Saguaro Lake, Arizona

Saguaro Lake © Rex Vogel, all rights reserved

Saguaro Lake is located about 40 miles northeast of downtown Phoenix. The lake is named for its surrounding stands of Saguaro cactus. It has more than 22 miles of shoreline and is 118 feet deep at its deepest point when full and is about 10 miles long.

Saguaro Lake © Rex Vogel, all rights reserved

The lake is perfect for power boating, sailing, water-skiing, jet-skiing, kayaking, and fishing. The lake is divided into two sections connected by narrows between canyon walls. The lower main portion has the greater water surface, while the more narrow east end has boat access camping.

Okanagan Lake, British Columbia

Okanagan Lake © Rex Vogel, all rights reserved

Okanagan Lake, home of the legendary lake monster Ogopogo, is the largest lake in the region and located close to the center of the beautiful Okanagan Valley. Highway 97 takes you along the shoreline from Penticton to Kelowna, traveling through many communities.

Okanagan Lake © Rex Vogel, all rights reserved

Along the way there are numerous access spots leading to beautiful sandy beaches, resorts, and campsites. Penticton, Naramata, Summerland, Peachland, and Kelowna are all located on the shores of Okanagan Lake hosting thousands of visitors to the area.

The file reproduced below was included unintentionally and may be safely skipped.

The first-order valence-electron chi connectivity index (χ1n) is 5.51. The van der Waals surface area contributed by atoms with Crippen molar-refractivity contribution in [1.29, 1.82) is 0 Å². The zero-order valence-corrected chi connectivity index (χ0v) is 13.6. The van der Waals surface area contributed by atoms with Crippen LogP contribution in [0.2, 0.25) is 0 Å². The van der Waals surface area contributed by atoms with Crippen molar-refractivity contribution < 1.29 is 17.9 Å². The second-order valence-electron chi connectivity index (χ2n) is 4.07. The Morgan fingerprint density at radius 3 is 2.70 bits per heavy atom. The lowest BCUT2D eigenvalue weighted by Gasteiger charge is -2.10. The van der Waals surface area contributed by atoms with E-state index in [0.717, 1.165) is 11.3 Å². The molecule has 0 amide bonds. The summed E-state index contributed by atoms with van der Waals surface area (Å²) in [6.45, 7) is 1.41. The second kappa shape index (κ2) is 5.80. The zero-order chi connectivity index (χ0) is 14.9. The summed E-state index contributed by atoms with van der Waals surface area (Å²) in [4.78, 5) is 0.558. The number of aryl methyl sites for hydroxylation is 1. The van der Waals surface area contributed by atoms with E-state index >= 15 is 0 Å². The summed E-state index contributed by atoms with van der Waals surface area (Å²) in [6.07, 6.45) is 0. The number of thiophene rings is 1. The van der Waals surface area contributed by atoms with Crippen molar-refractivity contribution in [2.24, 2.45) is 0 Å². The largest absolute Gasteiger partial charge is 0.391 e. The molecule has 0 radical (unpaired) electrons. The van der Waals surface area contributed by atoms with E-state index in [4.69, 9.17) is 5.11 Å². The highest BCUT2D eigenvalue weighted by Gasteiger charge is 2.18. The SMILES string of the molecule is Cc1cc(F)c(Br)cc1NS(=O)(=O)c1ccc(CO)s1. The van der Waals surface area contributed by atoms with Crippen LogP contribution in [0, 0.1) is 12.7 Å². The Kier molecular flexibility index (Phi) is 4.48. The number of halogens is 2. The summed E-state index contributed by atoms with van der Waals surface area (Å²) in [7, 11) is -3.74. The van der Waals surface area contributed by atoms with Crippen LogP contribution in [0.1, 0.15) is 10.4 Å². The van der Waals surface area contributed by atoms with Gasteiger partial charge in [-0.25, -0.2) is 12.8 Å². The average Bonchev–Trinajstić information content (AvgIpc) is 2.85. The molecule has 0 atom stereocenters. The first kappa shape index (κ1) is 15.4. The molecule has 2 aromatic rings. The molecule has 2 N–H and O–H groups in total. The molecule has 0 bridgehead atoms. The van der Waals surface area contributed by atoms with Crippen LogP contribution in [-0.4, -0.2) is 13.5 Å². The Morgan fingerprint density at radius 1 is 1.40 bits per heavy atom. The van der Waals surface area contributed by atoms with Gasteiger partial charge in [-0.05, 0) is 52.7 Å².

Lackawanna Lake, Pennsylvania

Lackawanna Lake © Rex Vogel, all rights reserved

The 1,445-acre Lackawanna State Park is in northeastern Pennsylvania, ten miles north of Scranton. The centerpiece of the park, the 198-acre Lackawanna Lake, is surrounded by picnic areas and multi-use trails winding through forest.

Lackawanna Lake © Rex Vogel, all rights reserved

Boating, camping, fishing, mountain biking, and swimming are popular recreation activities. The campground is within walking distance of the lake and swimming pool, and features forested sites with electric hook-ups.

Lake George, New York

Lake George © Rex Vogel, all rights reserved

Lake George, nicknamed the “Queen of American Lakes”, is a long, narrow lake located at the southeast base of the Adirondack Mountains, in the northeastern portion of New York State. It lies within the upper region of the Great Appalachian Valley and drains northward into Lake Champlain.

Lake George © Rex Vogel, all rights reserved

Get outdoors and enjoy the beauty of Lake George and the Southern Adirondacks. There’s a little something for everyone, whether you are hiking with your family, playing a round of golf with friends, or heading out for an extreme adventure.

Lake Winnipesaukee, New Hampshire

Lake Winnipesaukee © Rex Vogel, all rights reserved

Lake Winnipesaukee is the largest and most popular lake in New Hampshire and certainly one of the most scenic. Located at the foothills of the White Mountains and surrounded by mountain ranges, Lake Winnipesaukee contains more than 300 islands and covers 44,000 acres of crystal clear water.

Lake Winnipesaukee © Rex Vogel, all rights reserved

The M/S Mount Washington visits five different ports on alternating days throughout the week. Weirs Beach is the Mount Washington’s home port and offers cruises every day. All cruises are 2½ hours roundtrip.